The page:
Reviewed by Harriet
These girls, buffeting with the world as they did war-work, or any work that would support them, were apt to have moments when independence seemed the most forlorn ambition on earth. A prolonged struggle for a tram or bus in sleety wind after a long day in an office induced a state of gloomy self-questioning…
Marjorie Grant, the author of this latest discovery from Handheld Press, wrote just seven novels: two under her own name, and six as Caroline Seaford. She also wrote more than 1200 anonymous reviews for the Times Literary Supplement. Born in Canada in 1882, she moved to Europe at the beginning of WW1 and spent part of the war years working in a charitable canteen in Paris; her first novel. Verdun Days in Paris (1918) was based on her experiences there. Latchkey Ladies was published in 1921, but set in 1917-18 – the war is over by the end of the novel. Out of print for a hundred years, the novel came to the attention of Kate Macdonald, founder of Handheld Press, through her reading of Sarah Le Fanu’s Dreaming of Rose (reviewed here), which describes Rose Macaulay’s friendship with Grant and its connection with the novel. It proved to be a book of remarkable interest, and one that Macdonald knew she had to publish.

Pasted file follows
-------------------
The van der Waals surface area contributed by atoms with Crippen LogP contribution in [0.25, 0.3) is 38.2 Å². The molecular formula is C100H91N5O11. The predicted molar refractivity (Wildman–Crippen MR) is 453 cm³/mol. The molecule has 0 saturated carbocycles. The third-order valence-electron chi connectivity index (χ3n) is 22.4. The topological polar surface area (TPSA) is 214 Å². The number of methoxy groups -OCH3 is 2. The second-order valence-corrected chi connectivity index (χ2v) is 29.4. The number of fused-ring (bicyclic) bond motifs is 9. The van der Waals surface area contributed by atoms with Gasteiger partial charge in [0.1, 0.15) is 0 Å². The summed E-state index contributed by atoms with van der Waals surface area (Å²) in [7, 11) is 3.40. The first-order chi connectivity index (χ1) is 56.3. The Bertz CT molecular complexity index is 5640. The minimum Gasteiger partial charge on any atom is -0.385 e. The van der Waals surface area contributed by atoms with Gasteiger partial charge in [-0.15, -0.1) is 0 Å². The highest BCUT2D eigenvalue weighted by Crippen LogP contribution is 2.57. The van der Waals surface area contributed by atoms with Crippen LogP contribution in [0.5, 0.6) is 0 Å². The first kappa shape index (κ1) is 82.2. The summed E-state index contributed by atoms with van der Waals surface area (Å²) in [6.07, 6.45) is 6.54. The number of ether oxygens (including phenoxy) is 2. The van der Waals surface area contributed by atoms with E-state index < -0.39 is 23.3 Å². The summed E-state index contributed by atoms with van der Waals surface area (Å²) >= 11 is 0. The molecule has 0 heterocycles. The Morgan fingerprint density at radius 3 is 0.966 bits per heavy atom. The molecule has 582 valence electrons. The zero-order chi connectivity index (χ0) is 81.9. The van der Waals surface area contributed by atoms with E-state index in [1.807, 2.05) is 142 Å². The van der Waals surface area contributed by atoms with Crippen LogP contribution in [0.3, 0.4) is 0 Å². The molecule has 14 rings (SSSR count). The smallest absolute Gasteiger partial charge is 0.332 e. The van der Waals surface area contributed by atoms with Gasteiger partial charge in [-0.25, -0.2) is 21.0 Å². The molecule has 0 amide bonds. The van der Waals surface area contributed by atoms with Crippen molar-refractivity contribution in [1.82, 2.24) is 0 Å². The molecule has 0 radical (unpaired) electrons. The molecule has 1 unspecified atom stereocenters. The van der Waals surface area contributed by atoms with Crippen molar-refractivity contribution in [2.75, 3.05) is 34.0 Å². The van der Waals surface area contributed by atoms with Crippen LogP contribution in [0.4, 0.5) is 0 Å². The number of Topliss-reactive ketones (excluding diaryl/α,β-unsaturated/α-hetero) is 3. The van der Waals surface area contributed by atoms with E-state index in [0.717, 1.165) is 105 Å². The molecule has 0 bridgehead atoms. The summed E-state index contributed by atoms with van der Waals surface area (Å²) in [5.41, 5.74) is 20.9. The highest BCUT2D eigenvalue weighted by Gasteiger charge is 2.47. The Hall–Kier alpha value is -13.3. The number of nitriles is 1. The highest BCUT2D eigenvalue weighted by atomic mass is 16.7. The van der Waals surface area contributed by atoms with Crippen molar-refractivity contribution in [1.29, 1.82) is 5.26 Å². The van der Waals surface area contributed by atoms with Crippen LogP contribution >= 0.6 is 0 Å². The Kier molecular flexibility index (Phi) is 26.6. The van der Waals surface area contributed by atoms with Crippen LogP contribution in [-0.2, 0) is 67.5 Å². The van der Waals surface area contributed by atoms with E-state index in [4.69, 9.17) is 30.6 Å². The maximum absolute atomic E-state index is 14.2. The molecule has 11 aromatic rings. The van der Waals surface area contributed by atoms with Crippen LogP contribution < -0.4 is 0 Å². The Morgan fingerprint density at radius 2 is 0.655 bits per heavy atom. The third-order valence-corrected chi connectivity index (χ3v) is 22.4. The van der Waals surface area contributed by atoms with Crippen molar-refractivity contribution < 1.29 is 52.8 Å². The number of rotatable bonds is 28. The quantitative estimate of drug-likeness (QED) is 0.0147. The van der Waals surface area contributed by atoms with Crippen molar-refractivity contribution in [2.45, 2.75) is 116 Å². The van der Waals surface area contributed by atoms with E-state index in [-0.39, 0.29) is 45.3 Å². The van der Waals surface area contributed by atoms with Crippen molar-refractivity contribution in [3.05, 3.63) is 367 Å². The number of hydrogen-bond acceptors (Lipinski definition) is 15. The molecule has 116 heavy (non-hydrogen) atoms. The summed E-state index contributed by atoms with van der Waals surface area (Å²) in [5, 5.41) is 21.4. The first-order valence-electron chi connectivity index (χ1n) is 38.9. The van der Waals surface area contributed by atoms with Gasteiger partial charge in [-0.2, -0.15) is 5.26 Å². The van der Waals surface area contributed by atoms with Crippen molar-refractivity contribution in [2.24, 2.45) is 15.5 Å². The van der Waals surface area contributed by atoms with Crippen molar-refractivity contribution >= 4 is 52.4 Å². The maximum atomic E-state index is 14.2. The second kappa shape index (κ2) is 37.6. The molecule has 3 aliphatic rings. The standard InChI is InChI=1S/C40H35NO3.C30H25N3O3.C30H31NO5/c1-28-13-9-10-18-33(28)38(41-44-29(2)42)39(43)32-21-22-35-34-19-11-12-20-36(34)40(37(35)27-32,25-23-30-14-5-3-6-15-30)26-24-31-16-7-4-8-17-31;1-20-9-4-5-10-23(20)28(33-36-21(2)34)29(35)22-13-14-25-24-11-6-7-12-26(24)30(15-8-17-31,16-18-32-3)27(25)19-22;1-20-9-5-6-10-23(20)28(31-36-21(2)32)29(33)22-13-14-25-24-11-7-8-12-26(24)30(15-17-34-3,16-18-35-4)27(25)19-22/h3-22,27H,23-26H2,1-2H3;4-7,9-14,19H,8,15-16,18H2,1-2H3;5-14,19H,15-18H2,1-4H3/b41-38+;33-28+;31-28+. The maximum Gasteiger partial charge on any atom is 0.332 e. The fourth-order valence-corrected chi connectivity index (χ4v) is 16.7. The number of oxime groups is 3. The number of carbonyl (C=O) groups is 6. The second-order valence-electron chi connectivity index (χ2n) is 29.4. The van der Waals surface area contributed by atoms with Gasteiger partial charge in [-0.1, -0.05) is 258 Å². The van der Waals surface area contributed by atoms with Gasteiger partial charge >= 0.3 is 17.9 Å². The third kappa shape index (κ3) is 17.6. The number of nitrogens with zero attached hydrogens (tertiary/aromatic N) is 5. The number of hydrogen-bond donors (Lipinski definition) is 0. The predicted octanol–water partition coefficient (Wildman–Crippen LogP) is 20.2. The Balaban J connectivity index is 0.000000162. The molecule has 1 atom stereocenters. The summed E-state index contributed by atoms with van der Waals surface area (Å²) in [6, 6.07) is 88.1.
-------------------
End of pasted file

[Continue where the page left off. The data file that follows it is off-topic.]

The latchkey ladies of the title are young women in their early twenties, working in London and living alone. As twenty-five-year-old Anne Carey, the main protagonist of the novel, puts it, their lives often seem to consist of ‘letting themselves in and out of dismal rooms, being independent and hating it’. But it’s not all hard work, though that can be pretty gruelling. The novel opens in the Mimosa Club, which offers lodgings to single women but also provides meals for those who live in separate accommodation, as Anne and her friend Maquita do. There’s a good sense of camaraderie at the club, though the two rather upmarket elderly residents disapprove of the younger women’s giggles and banter. There are also parties to go to, and though many men are away fighting the war, there are still enough of them around to make for some fun for anyone who’s inclined. Maquita certainly is – temperamentally she’s very different from the quiet, retiring Anne. She’s optimistic, fond of change (of men as well as lodgings and jobs), and takes life as it comes.